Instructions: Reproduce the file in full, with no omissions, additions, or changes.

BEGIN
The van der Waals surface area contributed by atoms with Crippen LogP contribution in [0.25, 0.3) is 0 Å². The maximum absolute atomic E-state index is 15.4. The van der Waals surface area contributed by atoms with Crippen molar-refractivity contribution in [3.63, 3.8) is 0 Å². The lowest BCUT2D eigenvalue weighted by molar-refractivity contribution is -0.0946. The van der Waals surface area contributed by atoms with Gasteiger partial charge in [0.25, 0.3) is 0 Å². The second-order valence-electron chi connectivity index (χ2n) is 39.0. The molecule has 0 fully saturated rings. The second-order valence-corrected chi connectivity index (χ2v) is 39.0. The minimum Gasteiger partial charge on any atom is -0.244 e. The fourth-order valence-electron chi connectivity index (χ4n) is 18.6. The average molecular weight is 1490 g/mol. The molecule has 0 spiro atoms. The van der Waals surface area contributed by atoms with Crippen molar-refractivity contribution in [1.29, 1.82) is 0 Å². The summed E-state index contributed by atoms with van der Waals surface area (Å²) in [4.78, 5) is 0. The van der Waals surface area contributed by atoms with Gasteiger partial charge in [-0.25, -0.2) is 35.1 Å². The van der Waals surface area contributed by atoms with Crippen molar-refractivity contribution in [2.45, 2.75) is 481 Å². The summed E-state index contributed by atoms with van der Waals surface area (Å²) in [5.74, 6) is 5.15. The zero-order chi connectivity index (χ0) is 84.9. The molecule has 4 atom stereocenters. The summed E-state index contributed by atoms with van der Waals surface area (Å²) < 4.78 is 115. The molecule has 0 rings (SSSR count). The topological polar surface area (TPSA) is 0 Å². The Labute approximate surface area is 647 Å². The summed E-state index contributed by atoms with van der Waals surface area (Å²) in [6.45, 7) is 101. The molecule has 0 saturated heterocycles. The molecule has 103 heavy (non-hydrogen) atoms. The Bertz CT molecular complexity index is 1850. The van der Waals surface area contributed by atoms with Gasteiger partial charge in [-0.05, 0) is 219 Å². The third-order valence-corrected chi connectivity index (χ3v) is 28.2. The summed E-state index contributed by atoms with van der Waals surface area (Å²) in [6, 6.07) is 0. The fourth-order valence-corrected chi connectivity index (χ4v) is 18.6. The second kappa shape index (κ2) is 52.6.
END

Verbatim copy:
The van der Waals surface area contributed by atoms with Crippen LogP contribution in [0.25, 0.3) is 0 Å². The maximum absolute atomic E-state index is 15.4. The van der Waals surface area contributed by atoms with Crippen molar-refractivity contribution in [3.63, 3.8) is 0 Å². The lowest BCUT2D eigenvalue weighted by molar-refractivity contribution is -0.0946. The van der Waals surface area contributed by atoms with Gasteiger partial charge in [0.25, 0.3) is 0 Å². The second-order valence-electron chi connectivity index (χ2n) is 39.0. The molecule has 0 fully saturated rings. The second-order valence-corrected chi connectivity index (χ2v) is 39.0. The minimum Gasteiger partial charge on any atom is -0.244 e. The fourth-order valence-electron chi connectivity index (χ4n) is 18.6. The average molecular weight is 1490 g/mol. The molecule has 0 spiro atoms. The van der Waals surface area contributed by atoms with Crippen molar-refractivity contribution in [1.29, 1.82) is 0 Å². The summed E-state index contributed by atoms with van der Waals surface area (Å²) in [4.78, 5) is 0. The van der Waals surface area contributed by atoms with Gasteiger partial charge in [-0.25, -0.2) is 35.1 Å². The van der Waals surface area contributed by atoms with Crippen molar-refractivity contribution in [2.45, 2.75) is 481 Å². The summed E-state index contributed by atoms with van der Waals surface area (Å²) in [5.74, 6) is 5.15. The zero-order chi connectivity index (χ0) is 84.9. The molecule has 4 atom stereocenters. The summed E-state index contributed by atoms with van der Waals surface area (Å²) < 4.78 is 115. The molecule has 0 rings (SSSR count). The topological polar surface area (TPSA) is 0 Å². The Labute approximate surface area is 647 Å². The summed E-state index contributed by atoms with van der Waals surface area (Å²) in [6.45, 7) is 101. The molecule has 0 saturated heterocycles. The molecule has 103 heavy (non-hydrogen) atoms. The Bertz CT molecular complexity index is 1850. The van der Waals surface area contributed by atoms with Gasteiger partial charge in [-0.05, 0) is 219 Å². The third-order valence-corrected chi connectivity index (χ3v) is 28.2. The summed E-state index contributed by atoms with van der Waals surface area (Å²) in [6, 6.07) is 0. The fourth-order valence-corrected chi connectivity index (χ4v) is 18.6. The second kappa shape index (κ2) is 52.6.